The Flower Power of Pollinators

The secret message in the color of flowers

By Liz Platner, Outreach and Partnerships Coordinator
Originally Posted on March 23, 2018
Updated on June 12, 2020

You may think that roses are red and violets are blue, but that’s because your eyes are human eyes. If you were a pollinator, you would see there’s a secret message in the colors of flowers. To understand why flowers contain secret messages, we need to understand pollination.

Flowers have male parts called stamens, which are the long thin filaments topped with the anther that produces pollen. In order to create seeds, the pollen must be transferred to the sticky stigma which is at the top of the female pistil. Once the pollen grains are on the stigma, pollen tubes can grow down into the ovule and a seed is created. These seeds can grow into new plants, or, in some cases, the ovule develops into fruit and we get to eat it. This explains why flowers are critical to the survival of many plant species.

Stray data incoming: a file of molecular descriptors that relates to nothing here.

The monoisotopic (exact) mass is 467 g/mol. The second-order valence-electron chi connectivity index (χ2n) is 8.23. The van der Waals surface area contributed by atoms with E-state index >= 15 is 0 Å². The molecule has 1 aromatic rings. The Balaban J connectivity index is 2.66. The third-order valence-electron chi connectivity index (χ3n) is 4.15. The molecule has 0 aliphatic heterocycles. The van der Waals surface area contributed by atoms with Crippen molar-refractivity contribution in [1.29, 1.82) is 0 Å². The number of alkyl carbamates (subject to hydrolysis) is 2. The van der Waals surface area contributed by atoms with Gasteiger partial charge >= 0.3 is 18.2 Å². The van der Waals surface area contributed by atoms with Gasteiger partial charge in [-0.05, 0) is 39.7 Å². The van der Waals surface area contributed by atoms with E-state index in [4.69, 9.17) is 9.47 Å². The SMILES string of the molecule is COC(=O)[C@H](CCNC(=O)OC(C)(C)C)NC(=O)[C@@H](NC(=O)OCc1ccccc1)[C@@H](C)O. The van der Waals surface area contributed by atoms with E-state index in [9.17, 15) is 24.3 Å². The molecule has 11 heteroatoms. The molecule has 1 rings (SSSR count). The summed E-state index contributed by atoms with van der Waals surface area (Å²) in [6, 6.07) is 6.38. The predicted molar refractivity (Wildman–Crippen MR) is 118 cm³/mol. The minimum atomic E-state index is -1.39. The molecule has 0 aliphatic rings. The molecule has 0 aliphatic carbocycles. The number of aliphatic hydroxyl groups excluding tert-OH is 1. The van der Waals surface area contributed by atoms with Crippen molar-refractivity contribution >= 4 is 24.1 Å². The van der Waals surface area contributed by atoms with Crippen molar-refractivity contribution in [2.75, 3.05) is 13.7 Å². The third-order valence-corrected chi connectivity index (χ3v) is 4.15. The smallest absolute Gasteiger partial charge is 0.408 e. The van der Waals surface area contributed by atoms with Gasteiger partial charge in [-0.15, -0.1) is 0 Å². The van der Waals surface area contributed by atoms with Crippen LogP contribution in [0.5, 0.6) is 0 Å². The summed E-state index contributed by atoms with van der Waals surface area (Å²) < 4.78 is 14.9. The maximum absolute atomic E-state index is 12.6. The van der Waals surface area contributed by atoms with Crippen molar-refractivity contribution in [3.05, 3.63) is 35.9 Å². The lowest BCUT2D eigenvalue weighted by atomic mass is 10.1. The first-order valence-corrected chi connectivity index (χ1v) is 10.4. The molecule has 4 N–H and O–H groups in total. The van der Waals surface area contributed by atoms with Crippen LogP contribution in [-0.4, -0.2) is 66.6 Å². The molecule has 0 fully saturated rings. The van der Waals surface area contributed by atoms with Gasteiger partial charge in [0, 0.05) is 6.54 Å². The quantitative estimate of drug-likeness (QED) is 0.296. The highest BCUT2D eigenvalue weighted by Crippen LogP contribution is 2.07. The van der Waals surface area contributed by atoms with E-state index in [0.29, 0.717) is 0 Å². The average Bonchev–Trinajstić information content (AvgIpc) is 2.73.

Wind and insects, especially bees, flies and beetles, are the primary pollinators and there a few other kinds of animals as well. Pollination can occur by water, but it is very rare. Since it’s so important to plant survival, some flowers have embedded color patterns to help pollinators find their nectar more easily. As the pollinators feed on nectar, they get pollen grains stuck on them, which they then transfer to the next flower. These color patterns are called nectar guides, and they benefit the plant by facilitating cross-pollination.

Some of these nectar guides are made of colors in the ultraviolet range, not visible to the human eye but obvious to insects. Our eyes can see colors from red to violet wavelengths of light. Insects such as bees can’t see as many colors, but they can see orange through violet, plus ultraviolet wavelengths of light.

So next time you look at a sunflower or a pansy, know that there are hidden messages for pollinators right in front of your eyes.